I’ve not had any real disasters, although I’ve been to disastrous markets where no-one turns up or the weather is so bad that stalls are blown away. I guess my biggest worry is my kiln. She is getting on a bit and is becoming a little temperamental. I take a deep breath every time I flick the switch on. She has been known to pack up when there’s a big order or just before Christmas.
Describe what it’s like working from home in your back garden?
I love working from home. It suits me – I like the independence. I also love working in the garden and seeing how the seasons change. My shed is my haven, even if it is a very messy, dusty haven.
It can be challenging though, and at busy times I would love it if someone could tell me what I should be doing – I do have a tendency to flip-flop about.
I guess I love that it’s all down to me and my motivation. I try to create structure in my day, but it doesn’t always work out thanks to dithering and procrastination. Once I get into a good firing-drying-making routine it all falls into place, leaving me enough time to potter about the garden and enjoy being in it, rather than just staring at it through my shed window.
Social media is a poisoned chalice. On the one hand it’s enabled me to sell worldwide from my shed… on the other it’s meant I now never get time off in my head.Karin Findell
What challenges do you face as an independent maker in today’s market?
The best thing, and possibly the most challenging for me, is the internet and social media. It’s a poisoned chalice. On the one hand it’s enabled me to sell worldwide from my shed, promote and reach out to customers and other makers. On the other it’s made my business 24 hours a day, 365 days a year. I never get time off in my head and I find that increasingly difficult, especially this past year.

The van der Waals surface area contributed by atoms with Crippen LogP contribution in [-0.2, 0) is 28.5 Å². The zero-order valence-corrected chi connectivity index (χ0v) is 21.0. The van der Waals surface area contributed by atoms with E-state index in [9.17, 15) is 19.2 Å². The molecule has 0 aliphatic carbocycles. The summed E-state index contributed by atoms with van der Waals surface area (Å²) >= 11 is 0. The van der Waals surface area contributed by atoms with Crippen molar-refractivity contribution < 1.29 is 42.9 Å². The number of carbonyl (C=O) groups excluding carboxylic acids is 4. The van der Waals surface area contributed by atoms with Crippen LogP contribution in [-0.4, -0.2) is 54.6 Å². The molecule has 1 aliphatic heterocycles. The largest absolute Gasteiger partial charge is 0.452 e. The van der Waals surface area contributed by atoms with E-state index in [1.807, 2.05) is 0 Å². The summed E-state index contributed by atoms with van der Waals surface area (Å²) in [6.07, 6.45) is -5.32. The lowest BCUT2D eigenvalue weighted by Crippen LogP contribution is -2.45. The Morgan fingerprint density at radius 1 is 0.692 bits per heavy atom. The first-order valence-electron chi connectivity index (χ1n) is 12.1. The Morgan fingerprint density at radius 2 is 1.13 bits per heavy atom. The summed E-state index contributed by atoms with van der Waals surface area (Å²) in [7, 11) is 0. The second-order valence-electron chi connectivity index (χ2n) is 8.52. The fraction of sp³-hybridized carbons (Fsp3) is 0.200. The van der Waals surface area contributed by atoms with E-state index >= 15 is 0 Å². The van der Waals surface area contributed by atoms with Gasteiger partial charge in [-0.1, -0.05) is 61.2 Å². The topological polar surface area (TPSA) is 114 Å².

Always chasing new ideas is inevitable as an artist and maker; it’s the constant self-promotion that I find hard, especially when I have no real clue what I’m doing most of the time.
What are your plans for 2023?
My workspace really needs a good revamp this year. I’ve got 12 years of clutter that needs sorting out. I’d love more light and to make it warmer in the winter as well.
Work-wise, I need to build up more stock of my good sellers – things like my soap dishes – so I can find more time to work on fun stuff like my candle houses and pictures. Oh and to try not to be surprised by Christmas, again.
I’m looking forward to 2023. Probably none of the above things will get done, and I will go on procrastinating and faffing about blindly on Instagram. That’s ok, though, because it’s going to be another year of making and creating. What’s better than that?
Get 10% off in Karin’s Folksy shop with code MTM10 until 4th February 2023
Meet the interviewer
The maker asking the questions this week is artist Adrienne Honeyman from Ebby and Flo.
Shop Ebby and Flo on Folksy – https://folksy.com/shops/ebbyandflo